The work of a reclusive Russian mathematician who solved a 100-year-old mystery has been voted Breakthrough of the Year by Science, one of the world's leading scientific journals.
Grigori Perelman published three articles on the internet more than three years ago claiming to have solved Poincare's conjecture, a mathematical puzzle first identified in 1904 by the French mathematicican Henri Poincaré.
This year Dr Perelman won the ultimate accolade in mathematics - the Fields Medal - but refused to accept it, along with a separate prize of $1m (£530m) offered by the Clay Mathematics Institute in Massachussets, preferring to retreat to his mother's flat in St Petersburg.
His proposed solutions to the conjecture, published in 2002 and 2003, were validated by other mathematicians in the field of topology - the science of surfaces.
"While bringing new results to topology, Perelman's work brought new techniques to geometry," said Science. "It cemented the central role of geometric evolution equations, powerful machinery for transforming hard-to-work-with spaces into more-manageable ones."
Topology is sometimes known as "rubber-sheet geometry" because it deals with properties of surfaces that can undergo any amount of arbitary stretching or squeezing - but not tearing or, the opposite, sewing. Poincaré's conjecture has foxed the best mathematical minds for decades, and even a lay explanation is difficult to comprehend.
The simplest explanation involves imagining the surface of a football. Its surface remains essentially the same whether the ball is inflated or deflated - and in this respect the ball's surface is said to be two-dimensional.
A rubber band stretched over the ball can be squeezed into a single point anywhere on the surface without breaking or tearing the band, or the ball. This is not the case if the ball has a hole in it to make it into a torus, a doughnut-like shape.
This means that the football is the only two-dimensional shape with this property. Poincaré recognised there was a three-dimensional space for which it was also true and asked whether it was the only such three-dimensional space. Dr Perelman effectively demonstrated that this was indeed true.
Three separate teams of mathematicians took two years to work through Dr Perelman's proof and concluded he had solved the famous conjecture.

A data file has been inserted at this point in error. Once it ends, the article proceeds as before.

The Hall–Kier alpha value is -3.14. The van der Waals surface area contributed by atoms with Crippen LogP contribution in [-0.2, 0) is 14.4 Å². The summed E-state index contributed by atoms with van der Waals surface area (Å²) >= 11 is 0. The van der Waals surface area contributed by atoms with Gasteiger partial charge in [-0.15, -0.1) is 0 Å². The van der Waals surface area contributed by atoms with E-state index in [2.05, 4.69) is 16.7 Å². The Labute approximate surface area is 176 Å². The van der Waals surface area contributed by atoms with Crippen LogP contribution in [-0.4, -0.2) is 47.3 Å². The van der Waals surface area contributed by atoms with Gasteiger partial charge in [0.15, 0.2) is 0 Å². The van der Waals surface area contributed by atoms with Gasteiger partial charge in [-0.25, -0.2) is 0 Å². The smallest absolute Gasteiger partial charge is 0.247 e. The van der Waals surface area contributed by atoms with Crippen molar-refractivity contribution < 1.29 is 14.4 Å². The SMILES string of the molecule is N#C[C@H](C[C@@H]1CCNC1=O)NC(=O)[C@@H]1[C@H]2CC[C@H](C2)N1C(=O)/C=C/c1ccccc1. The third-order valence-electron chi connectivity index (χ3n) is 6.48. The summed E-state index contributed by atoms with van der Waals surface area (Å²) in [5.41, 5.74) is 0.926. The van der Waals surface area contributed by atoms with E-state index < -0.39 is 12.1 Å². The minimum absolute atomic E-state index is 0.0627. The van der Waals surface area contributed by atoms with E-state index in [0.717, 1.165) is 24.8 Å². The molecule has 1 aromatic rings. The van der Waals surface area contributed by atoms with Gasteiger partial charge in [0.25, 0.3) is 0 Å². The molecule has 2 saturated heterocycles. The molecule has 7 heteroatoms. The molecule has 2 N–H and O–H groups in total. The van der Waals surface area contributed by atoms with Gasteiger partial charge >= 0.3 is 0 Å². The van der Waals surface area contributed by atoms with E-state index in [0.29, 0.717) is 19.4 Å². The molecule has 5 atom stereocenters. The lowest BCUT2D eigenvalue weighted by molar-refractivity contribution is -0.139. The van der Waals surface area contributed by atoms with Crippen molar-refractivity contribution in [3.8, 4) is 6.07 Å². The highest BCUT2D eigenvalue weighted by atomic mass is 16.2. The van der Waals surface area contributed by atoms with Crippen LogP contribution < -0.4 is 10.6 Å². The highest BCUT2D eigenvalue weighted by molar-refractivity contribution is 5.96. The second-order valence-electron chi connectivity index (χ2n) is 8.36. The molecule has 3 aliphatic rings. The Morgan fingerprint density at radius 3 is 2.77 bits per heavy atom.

Dr Perelman has resigned from the Steklov Institute of Mathematics in St Petersburg and still lives in his mother's flat.
Breakthroughs of 2006
Two teams of scientists announced in 2006 that they had decoded the sequence of long stretches of DNA extracted from the bone of Neanderthal man. This close cousin diverged from our ancestral line about 450,000 years ago.
The world's two biggest ice sheets, on Greenland and Antarctica, are melting at an accelerating pace according to pioneering studies involving airborne laser measurements and space radar mapping.
A fossil dating back 375 million years was described as a creature that was half-fish, half-amphibian. It appears to be a "missing link" in the water-to-land transition of the vertebrates. Tiktaalik's fin-like front limbs had a wrist and elbow.
Physicists claimed to have invented a camouflage jacket that makes people disappear. It only works when viewed in microwaves, which veer round the jacket, producing a bizarre "see-through" effect.
A study published in October showed that a drug called ranibizumab improves the vision of about a third of patients with the more serious form of age-related macular degeneration and stabilises the condition of the rest. The drug received approval in the US this year.
Charles Darwin puzzled over speciation - how two species evolve from one. Now scientists have shown just one genetic mutation can do this. Beach mice in Florida and the cactus finch are two species where small changes can result in big physical differences between two related species.
Biologists gained insights into the internal workings of cells and proteins this year with microscopic techniques that side-stepped the limits of conventional optical instruments. The scientists overcame the barrier of the physical limit to light's wavelength.
Several 2006 studies claim memories form by a process that strengths the connections between individual nerve cells. The process - long-term potentiation - is the basis of how we remember past events years later.
Research supports the idea that genes are controlled by small molecules of RNA - a close cousin of DNA. A new class of RNA molecules which can interfere with genes were found in the testes of mammals - probably to maintain sperm development.Reuse content